In today’s hustle and bustle most people never take the time to think about the what if’s. Let alone take the time to prepare for the what if’s. The what if’s I’m referring to are the unforeseen disasters that homeowners believe they are insured for but will never happen to them. Then disaster does strike and almost every time end up getting short changed due to not having taken the time to prepare for the what if’s. Fire, Hurricanes, Tornadoes, Flood, Wind Storms, Burglary, Vandalism are the what if’s that happen every day and if it happens to you, there is one simple thing you could have done that would make a world of difference in your contents insurance claim. “The Home Inventory”.
So you hire a pest control company to come out and tent your house to fumigate the little critters crawling around in your home. You evacuate for the weekend and when you return you find that bigger critters of the human kind broke into your home and stole everything on site. You call the police, file a complaint and receive a report. You think okay this is why I pay home insurance for. You call a public adjuster and give the public adjuster a 3 page list of everything you remember was stolen, including a $20,000 Rolex, another $40,000 in jewelry, $9,999 in cash and of course the latest & greatest TV’s and gadgets in the market today.
Okay, do you have the receipts? NO. Do you have pictures? NO. Do you have video? NO. Anything at all to prove that these items existed in your home? YES, my wife and kids could tell you. This scenario plays out all the time, sometimes it’s a fire a flood or another disaster or loss event. The problem is that no legitimate Public Adjuster would touch the contents claim due to the lack of proof; “Documentation” needed to file a contents claim. Unless of course the Public Adjuster would like to be included with the homeowner’s in an insurance fraud investigation.
ONE HOUR… that’s all it takes from your busy schedule to prepare yourself from the countless what if’s scenarios that happen all the time. There are a number of ways to document your home’s inventory but I suggest a 4 step “Iron Clad” method that will stand up to any insurance scrutiny.
- Take Video: Video tape your entire home, verify that the date and time is displayed while you record. Start at one end and work yourself to the other end. Talk your way through your home describing each item in a way that anyone looking at the video will understand exactly what it is. Get close ups of your valuables, spread jewelry, watches and smaller items on the dining room table or bed.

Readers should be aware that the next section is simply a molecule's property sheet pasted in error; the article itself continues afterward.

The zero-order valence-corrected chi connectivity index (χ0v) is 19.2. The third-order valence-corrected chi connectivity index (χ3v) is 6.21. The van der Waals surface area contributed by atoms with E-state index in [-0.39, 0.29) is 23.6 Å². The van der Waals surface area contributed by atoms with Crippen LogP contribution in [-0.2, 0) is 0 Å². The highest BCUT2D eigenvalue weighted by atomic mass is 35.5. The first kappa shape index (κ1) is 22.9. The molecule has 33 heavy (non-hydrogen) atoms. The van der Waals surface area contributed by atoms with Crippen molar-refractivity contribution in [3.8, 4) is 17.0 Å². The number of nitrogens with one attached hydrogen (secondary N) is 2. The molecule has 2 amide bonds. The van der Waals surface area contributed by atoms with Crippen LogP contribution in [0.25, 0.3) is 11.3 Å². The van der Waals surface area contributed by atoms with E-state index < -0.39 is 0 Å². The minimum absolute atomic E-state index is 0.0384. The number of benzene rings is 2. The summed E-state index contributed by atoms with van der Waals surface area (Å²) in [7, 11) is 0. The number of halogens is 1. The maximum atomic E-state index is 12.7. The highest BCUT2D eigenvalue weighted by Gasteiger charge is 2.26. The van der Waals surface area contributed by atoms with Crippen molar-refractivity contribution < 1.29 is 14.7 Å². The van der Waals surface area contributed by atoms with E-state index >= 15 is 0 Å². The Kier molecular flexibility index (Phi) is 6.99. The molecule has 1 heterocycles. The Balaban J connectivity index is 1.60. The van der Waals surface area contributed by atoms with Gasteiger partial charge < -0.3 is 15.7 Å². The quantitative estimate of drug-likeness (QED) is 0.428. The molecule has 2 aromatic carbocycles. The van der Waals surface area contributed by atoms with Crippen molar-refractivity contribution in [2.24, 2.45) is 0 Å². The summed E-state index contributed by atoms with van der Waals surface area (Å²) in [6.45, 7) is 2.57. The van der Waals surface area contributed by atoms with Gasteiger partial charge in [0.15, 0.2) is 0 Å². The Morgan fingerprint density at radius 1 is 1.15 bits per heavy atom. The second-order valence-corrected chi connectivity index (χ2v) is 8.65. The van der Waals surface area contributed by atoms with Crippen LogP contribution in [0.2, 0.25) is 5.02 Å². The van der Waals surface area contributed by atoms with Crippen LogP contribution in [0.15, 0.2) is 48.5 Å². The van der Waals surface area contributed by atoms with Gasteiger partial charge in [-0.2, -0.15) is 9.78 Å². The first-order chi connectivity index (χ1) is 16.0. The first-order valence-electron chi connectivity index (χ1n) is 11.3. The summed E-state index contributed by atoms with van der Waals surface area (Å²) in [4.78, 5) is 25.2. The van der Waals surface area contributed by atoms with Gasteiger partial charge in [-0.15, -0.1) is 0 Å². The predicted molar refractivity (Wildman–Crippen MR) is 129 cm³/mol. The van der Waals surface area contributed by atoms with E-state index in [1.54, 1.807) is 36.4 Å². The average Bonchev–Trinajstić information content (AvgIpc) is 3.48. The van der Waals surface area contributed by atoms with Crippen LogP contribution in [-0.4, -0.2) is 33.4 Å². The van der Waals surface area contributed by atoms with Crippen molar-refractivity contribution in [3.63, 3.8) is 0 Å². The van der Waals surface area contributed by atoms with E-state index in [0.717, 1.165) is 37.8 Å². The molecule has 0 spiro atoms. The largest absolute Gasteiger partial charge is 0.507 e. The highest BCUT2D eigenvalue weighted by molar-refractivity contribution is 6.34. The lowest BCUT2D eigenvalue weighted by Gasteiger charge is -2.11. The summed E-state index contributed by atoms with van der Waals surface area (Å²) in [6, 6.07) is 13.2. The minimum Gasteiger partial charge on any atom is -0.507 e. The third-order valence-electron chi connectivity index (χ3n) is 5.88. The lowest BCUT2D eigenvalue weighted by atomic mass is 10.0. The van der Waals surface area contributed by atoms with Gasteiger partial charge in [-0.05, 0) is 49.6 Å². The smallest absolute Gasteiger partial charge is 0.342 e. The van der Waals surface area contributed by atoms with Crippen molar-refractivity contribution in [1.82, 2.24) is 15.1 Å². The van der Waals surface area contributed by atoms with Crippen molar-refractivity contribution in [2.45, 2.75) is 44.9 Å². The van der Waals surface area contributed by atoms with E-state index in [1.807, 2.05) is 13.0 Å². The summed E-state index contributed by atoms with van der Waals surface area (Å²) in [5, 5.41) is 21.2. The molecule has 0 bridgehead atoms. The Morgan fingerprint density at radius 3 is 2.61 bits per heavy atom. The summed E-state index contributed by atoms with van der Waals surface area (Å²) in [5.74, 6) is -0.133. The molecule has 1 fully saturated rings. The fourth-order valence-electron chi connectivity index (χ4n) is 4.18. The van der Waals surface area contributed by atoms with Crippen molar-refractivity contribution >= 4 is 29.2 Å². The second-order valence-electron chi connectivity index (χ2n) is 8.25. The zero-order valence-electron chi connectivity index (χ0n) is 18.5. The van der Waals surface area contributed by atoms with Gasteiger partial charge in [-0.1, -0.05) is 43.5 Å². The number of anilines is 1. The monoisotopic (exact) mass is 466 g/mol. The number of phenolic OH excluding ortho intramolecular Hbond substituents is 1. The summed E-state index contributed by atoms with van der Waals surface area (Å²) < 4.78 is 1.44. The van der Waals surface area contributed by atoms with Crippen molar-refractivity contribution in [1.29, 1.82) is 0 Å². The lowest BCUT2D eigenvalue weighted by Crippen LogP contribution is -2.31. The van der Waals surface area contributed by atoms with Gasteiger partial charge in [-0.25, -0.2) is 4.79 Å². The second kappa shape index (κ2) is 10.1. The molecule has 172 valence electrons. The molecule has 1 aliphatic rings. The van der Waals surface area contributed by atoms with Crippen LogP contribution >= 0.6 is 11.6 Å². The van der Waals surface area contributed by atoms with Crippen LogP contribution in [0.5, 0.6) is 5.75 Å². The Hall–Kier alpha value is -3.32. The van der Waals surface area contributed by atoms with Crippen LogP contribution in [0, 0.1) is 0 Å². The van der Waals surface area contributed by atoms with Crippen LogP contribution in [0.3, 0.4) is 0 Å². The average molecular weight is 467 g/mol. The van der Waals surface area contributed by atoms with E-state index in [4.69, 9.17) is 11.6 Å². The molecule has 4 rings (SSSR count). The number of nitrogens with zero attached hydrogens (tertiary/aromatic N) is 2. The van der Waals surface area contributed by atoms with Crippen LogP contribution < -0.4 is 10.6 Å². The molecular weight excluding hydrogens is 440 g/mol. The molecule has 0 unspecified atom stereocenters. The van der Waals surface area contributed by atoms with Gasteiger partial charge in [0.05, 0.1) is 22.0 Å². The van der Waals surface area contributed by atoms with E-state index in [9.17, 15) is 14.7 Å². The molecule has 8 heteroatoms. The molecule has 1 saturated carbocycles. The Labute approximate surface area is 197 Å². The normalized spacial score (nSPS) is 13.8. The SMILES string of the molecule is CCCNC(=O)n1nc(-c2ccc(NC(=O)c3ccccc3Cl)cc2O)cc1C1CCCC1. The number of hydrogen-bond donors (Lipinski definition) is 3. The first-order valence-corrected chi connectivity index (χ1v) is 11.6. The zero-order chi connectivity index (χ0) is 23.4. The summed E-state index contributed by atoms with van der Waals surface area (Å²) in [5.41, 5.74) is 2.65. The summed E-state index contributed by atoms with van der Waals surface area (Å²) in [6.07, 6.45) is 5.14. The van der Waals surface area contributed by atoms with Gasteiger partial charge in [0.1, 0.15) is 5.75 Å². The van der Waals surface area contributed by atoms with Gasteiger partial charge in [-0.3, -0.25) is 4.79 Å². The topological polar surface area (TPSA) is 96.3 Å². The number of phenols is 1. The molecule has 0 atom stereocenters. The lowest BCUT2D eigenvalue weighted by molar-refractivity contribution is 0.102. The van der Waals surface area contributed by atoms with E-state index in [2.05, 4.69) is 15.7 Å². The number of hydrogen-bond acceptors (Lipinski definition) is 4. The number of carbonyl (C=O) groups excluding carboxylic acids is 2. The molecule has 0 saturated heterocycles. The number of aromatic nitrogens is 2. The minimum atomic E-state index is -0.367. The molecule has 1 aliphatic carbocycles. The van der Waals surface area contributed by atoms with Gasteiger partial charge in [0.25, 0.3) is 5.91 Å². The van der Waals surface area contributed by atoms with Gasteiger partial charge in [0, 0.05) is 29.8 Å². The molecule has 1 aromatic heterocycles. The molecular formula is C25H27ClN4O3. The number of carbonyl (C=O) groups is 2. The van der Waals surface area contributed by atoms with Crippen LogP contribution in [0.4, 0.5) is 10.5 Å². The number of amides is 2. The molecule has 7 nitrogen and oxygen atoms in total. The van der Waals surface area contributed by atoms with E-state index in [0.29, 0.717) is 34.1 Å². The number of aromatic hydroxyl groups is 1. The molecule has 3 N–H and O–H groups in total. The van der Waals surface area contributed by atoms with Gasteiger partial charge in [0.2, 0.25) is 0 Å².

- Take Photos: When you document your possessions for insurance purposes, photos work well. You’ll need to take clear pictures of everything you want covered. When you print them out, document where the item is in your home and what it is, if it’s not obvious from the photo.
- Document in Writing: Document where the item is in your home, and what it is. Include serial numbers and model numbers if applicable. You may wish to get a professional appraisal for jewelry, artwork, antiques, memorabilia, and other one-of-a-kind or hard to replace valuables. Be sure check your homeowner’s insurance policy for limits on single items and take out a rider on these items if necessary.
- Keep Receipts: If you are not in the habit of doing so, start today to keep your receipts of anything of value that you buy and bring into your home. Another easy and very effective thing to do is to take a photo of your receipt to keep with your home inventory photos. If you buy online, create an account before you buy so you can always go back and print out your order history. Also, keep your emailed receipts in a separate folder in your email account.
You never know when something bad may happen, so it’s better to be protected. The suggestions above will help you to learn how to document your possessions for insurance purposes so your items will be protected if something were to happen.
I should mention that your home inventory doesn’t do you any good if it is in your house and it is stolen, burned, damaged by flood waters, or otherwise destroyed. You should consider keeping a copy in a safe deposit box if you have one, with a relative or close friend, or uploaded to an online file storage service like Google Drive or Dropbox. Also, here is a really cool App; http://www.knowyourstuff.org that I found which will walk you through storing your home inventory from your computer or any smart device. If you have a fireproof safe, keep a copy of your documentation in there for safe keeping. (Just make sure it’s bolted down).
Cavalry Public Adjusters, LLC are experts in dealing with contents insurance claims and will help you every step of the way. You can also call Cavalry Public Adjusters, LLC for a FREE policy review.